written exclusively for Give Yourself Kindness by Dr. Laura Berssenbrugge a licensed clinical psychologist with expertise in treating anxiety, depression, ADHD, OCD, autism spectrum disorder, stress-related disorders, and emotion regulation issues.


“You can't stop the waves, but you can learn to surf.”

Jon Kabat-Zinn


In the realm of emotions, we often find ourselves riding waves – some gentle, others tumultuous.

As a clinical psychologist, I've seen firsthand the transformative power of Dialectical Behavior Therapy (DBT), a cognitive-behavioral approach that emphasizes mindfulness, emotion regulation, and distress tolerance.  


DBT's 'Opposite Action' technique


One of my favorite DBT skills is called “Opposite Action,” which helps us to ride emotional waves skillfully.

By intentionally acting in opposition to the impulse fueled by the emotion, Opposite Action provides a way to disrupt harmful behavioral patterns.


5 steps of 'Opposite Action'


Step 1: Identify the emotion you're experiencing.


Step 2: Recognize the emotional urge - Pay attention to the impulse or urge that accompanies the emotion. 


Step 3: Choose to do the Opposite Action - Intentionally choose to do the opposite of what the emotion is compelling you to do. 


"intentionally choose to do the opposite"


Step 4: Engage in the opposite action mindfully and fully immerse yourself. Notice any resistance or discomfort that arises. 


"notice any resistance or discomfort that arises"


Step 5: Reflect on the outcome - How did engaging in Opposite Action make you feel? Did it help you ride the wave of your emotion? 


Using 'Opposite Action' to ride the wave of emotions


In session, I teach clients to use Opposite Action with five primary emotions: sadness, anger, fear, guilt, and shame.

You’ll find common urges and opposite actions below.



Instead of retreating into ourselves, practice self-compassion and engage in self-soothing activities. Journaling, talking to a friend, going for a walk, or simply allowing ourselves to feel can be helpful.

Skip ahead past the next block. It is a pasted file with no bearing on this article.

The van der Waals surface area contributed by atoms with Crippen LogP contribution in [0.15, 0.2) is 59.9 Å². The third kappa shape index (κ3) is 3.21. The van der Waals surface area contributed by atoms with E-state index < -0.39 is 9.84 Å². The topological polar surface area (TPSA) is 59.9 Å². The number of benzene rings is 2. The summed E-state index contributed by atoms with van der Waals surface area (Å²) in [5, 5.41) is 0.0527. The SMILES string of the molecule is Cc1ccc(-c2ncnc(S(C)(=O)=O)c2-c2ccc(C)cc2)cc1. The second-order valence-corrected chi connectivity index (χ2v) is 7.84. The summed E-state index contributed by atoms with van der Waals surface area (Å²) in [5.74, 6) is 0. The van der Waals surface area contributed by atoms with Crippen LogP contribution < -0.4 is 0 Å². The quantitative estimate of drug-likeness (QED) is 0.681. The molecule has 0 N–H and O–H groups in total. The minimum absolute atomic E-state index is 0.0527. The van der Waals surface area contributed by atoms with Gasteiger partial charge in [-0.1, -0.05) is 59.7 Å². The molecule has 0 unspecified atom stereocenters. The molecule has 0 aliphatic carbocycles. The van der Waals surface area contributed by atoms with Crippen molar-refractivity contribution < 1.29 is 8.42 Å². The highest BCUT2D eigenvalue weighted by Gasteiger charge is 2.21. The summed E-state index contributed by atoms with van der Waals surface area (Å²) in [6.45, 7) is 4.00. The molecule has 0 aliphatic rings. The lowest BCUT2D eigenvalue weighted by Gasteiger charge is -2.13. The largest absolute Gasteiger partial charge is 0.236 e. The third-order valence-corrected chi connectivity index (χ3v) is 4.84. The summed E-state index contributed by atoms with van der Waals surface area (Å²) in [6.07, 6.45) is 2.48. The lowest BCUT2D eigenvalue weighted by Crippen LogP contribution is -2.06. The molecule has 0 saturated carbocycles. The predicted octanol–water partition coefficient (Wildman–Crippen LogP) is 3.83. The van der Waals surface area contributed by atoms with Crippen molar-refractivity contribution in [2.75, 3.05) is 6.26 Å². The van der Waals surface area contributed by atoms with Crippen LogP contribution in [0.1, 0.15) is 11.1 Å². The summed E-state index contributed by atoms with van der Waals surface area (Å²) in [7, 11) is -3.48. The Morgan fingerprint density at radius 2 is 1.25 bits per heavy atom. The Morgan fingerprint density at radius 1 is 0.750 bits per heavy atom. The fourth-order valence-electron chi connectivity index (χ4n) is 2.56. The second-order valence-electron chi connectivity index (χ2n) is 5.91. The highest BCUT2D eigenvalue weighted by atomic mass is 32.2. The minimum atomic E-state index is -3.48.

Anger can be a challenging emotion to navigate. It’s important to pause and assess the situation before acting impulsively.

Grounding techniques, such as taking 5 deep breaths or naming things you can see from A to Z, can help diffuse the intensity of anger. 



It's essential to acknowledge fear without allowing it to dictate our actions.


"approach, rather than avoid, uncertainty"


We can expand our comfort zones by taking small, bite-sized steps and approach, rather than avoid, uncertainty.



While acknowledging our mistakes is important, dwelling on guilt can keep us feeling stuck.

Try to offer yourself forgiveness and self-compassion, make amends where necessary, and focus on taking positive action. 



Challenging the negative beliefs and self-talk that fuel shame is essential for reclaiming our self-esteem.


"essential for reclaiming our self-esteem"


Surrounding ourselves with supportive people who affirm our inherent worth can also be a great source of validation.


Let emotions empower you, not control you


The next time you find yourself riding an emotional wave, remember: you have the power to choose your response and the agency to see it through.


licensed clinical psychologist Dr. Laura Berssenbrugge

Dr. Laura Berssenbrugge is a Licensed Clinical Psychologist and Coach in private practice, who specializes in Dialectical Behavior Therapy (DBT), Cognitive Behavioral Therapy (CBT), and positive psychology. Dr. Laura works with Gen Z and Millennial clients who are experiencing anxiety, depression, OCD, and relationship issues. She is the creator of ‘Dr. Laura B’s Release, Regulate, & Relax Aromatherapy Inhaler Set,’ a trio of aromatherapy inhaler tools designed to reduce physical and emotional stress at different emotional intensity levels. She is also the author of the workbook "Beyond the Blush: A CBT Approach to Overcoming Social Anxiety.” Dr. Laura provides free emotion regulation tools, worksheets, and ebooks on her website at www.drlaurab.com, and on Instagram @drlaurabtherapy.